Q: First of all, I adore your radio show! I drive rental cars for a living, and I listen to you each and every Sunday.
Our problem in a nutshell, however, is that our apartment complex was foreclosed on this past February, and we are all fearful we will be out in the street. The bank has stepped up to the plate, and hired a phenomenal property manager, but, since the complex is half full, and since half of them are deadbeats, and since the previous owners who defaulted left a water bill to the tune of $30,000, we are all genuinely concerned that we will be out in the street at some point in time.
If I understand what I read in the Georgia Landlord Tenant handbook, they have to give us 90 days notice if they are going to close the place down. Also, I guess technically we are all tenants at will because the leases we signed are from approximately four owners ago.
My husband and I would love to move, but, we would rather continue with our debt snowball and finish paying off the plastic. If it matters, we have excellent credit.
Do we need to be worried about getting evicted? (It seems funny to even write that word.)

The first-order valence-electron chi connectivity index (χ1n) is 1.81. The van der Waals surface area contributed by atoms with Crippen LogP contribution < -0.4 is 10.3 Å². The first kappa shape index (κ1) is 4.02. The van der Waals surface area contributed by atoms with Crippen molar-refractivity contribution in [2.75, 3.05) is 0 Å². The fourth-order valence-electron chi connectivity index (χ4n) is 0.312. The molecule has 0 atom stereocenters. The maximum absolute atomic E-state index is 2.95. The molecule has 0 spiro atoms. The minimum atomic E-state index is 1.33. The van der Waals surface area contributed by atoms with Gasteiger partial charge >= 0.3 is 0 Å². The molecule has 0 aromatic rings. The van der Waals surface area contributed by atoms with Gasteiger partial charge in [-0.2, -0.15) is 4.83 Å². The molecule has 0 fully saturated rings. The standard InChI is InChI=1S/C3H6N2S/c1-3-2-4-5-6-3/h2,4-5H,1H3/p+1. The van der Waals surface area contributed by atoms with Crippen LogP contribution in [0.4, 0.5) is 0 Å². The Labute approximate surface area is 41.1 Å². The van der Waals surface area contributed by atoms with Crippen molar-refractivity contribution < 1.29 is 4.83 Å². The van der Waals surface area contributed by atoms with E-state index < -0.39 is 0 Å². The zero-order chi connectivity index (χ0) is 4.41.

A: Here’s the good news: It doesn’t seem to us that the bank would be inclined to get rid of the few tenants it has that are paying rent.
The bank should and will proceed to evict those tenants that haven’t and won’t pay their monthly rent payments. But if you’re paying on time, you should be safe for a while. As you have seen, the lender appears to have hired a good property manager to put the property back into shape, get rid of tenants that aren’t paying rent and get the property ready for resale or lease.
What the lender wants is to recoup the amount they put into the property. They don’t want to be a landlord but would rather have someone else buy the property from them and get the property off their books. To do that, they need more tenants like you.
Once they have rented out the other units, shed the non-paying tenants, and stabilized the property, they will seek out other buyers for the apartment complex. Once they find one, they will transfer title and management of the complex to that new buyer.
For now you should be safe, but the new buyer of the property may want to increase rents, if possible, or could decide to convert the building to condominiums and sell them. Either of those scenarios would mean trouble for you.
Given, however, what’s happened to the condominium market in many parts of the country, the new owners will probably opt to keep the building as a rental building. You might have to sign a new lease and agree to a higher monthly rental rate. At that time, you could decide to move on and perhaps even qualify to buy a home of your own.
Keep us posted and tell us what happens with the building. Thanks for your kind words and keep listening.